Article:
Video cameras can be a great addition to your electronics suite. Once upon a time, piping video to your chartplotter was a big deal. Today, it’s easy to connect multiple cameras to most professional-level MFDs and many mid-level units, some support recording as well as viewing the video, and in some other cases you don’t even have to string a wire — the camera can stream via WiFi right to the helm. Cool stuff, right? But it begs the question: do I really need video at my helm?
Night Vision on Your MFD
Let’s tackle night vision cameras first, because this one’s a no-argument situation: if you can afford it, yes, you do really need it. Peeping through a scope while you’re trying to run the boat can do more harm than good since it’s one more thing dividing your focus, and when you move the scope away to get a broader view in the darkness, one eye’s natural night vision is shot for several moments. Being able to glance down every few seconds and see thermal imaging on your MFD just can’t be beat for enhancing night-time operation. And don’t say “I never go out at night” and leave it at that, because even if you don’t intend to, sooner or later a mechanical problem, the weather, or a late red-hot bite will have you hitting the dock past sunset.
Let’s say you’re up on the flybridge when a high-water alarm sounds, you catch a whiff of what you think might smell like smoke, or you think you hear a funny noise coming from the powerplants. How long will it take you to come to a stop, climb down to the cockpit, open the engineroom entry, and get an eyeball on the situation? It would be a heck of a lot faster to swipe a MFD screen and look around belowdecks without ever having to leave the helm. For a quick visual spot-check nothing beats having an engineroom camera (or better yet multiple cameras with multiple angles), and if you have enough MFD real estate, you can leave the view on-screen and keep an eye on what’s going on down there all day long.
The Cool Factor
You want to get footage of the crew as it battles a billfish? Well heck, of course you do, but you only have so many hands, right? With a camera or three pointing down from the bridge, sitting on an outrigger, or otherwise aimed at the cockpit, you can control which is active and when without moving an inch or reaching for additional gear. This will also give you more awareness of just how the video you’re shooting will look in the long run, since you’ll see if the cockpit is in shadow, when it might help to change an angle or two, etc. Note: some tournaments are now requiring footage of released fish. Having a camera system set up and ready to roll — without needing an additional crewmember assigned to shoot video — could give you an edge and reduce the chances of a costly mistake.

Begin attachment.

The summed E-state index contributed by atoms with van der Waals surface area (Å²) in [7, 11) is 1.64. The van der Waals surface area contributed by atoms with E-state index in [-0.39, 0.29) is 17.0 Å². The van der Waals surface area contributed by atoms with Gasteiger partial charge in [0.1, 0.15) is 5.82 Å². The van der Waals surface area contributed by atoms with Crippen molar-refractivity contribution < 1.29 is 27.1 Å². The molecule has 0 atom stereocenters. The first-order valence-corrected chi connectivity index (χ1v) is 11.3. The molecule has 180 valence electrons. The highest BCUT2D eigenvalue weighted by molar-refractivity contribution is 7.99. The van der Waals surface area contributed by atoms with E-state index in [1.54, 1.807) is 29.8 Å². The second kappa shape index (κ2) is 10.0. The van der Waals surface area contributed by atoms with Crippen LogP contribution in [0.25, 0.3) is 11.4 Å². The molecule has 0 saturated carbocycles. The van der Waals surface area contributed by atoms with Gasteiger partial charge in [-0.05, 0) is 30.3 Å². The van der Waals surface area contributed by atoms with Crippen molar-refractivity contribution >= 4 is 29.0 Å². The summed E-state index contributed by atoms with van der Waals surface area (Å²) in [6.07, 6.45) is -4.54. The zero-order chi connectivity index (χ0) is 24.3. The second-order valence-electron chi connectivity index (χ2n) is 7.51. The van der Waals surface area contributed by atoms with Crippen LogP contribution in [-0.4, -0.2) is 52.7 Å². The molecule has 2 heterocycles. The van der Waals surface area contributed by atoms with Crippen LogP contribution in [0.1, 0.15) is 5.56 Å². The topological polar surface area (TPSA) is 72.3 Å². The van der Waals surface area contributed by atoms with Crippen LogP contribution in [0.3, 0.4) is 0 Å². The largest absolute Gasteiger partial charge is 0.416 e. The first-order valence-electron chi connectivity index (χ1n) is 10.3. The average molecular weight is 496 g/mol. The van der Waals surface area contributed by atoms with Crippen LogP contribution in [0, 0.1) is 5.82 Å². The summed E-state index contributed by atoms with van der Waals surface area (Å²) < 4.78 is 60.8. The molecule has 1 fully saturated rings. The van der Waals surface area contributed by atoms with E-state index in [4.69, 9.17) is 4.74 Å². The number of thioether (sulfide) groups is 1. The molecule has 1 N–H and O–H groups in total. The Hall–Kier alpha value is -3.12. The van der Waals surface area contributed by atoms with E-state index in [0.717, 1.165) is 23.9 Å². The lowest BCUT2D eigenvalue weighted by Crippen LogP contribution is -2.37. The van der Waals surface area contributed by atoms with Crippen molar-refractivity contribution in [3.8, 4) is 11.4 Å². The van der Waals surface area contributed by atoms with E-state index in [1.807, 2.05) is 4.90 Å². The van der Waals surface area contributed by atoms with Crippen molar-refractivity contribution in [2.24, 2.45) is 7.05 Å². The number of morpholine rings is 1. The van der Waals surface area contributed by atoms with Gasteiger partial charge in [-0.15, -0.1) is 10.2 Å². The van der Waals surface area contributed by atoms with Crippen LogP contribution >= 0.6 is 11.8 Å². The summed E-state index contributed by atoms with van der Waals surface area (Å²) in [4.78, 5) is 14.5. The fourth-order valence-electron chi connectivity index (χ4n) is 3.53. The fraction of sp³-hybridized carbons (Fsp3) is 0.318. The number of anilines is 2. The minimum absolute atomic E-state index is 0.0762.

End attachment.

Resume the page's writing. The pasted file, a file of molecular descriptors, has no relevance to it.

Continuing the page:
Eliminate Blind Spots
These days, you can get not only cameras but camera arrays. With multiple cameras positioned around the boat they offer not only 360-degree visibility, but can stitch the different views together to create a birds-eye view of the boat in real time. This may be overkill for many folks and most fishing boats have good visibility to start with, but if yours has any areas where visibility is impeded, this sort of camera array can completely eliminate the problem and assist with docking or close-quarters maneuvering.
Some camera systems can be integrated with security systems as well as the MFD, all at the same time. As you might expect these are usually the higher-end, more costly systems. But if you need a security system for your boat anyway, why not get one with cameras that can be used for these other purposes, as well?
Okay – back to the original question. Do you need video at the helm? If you’ve been getting by up to now without it, the obvious answer is “no.” But if any of the above apply, it won’t take long to get to “yes.”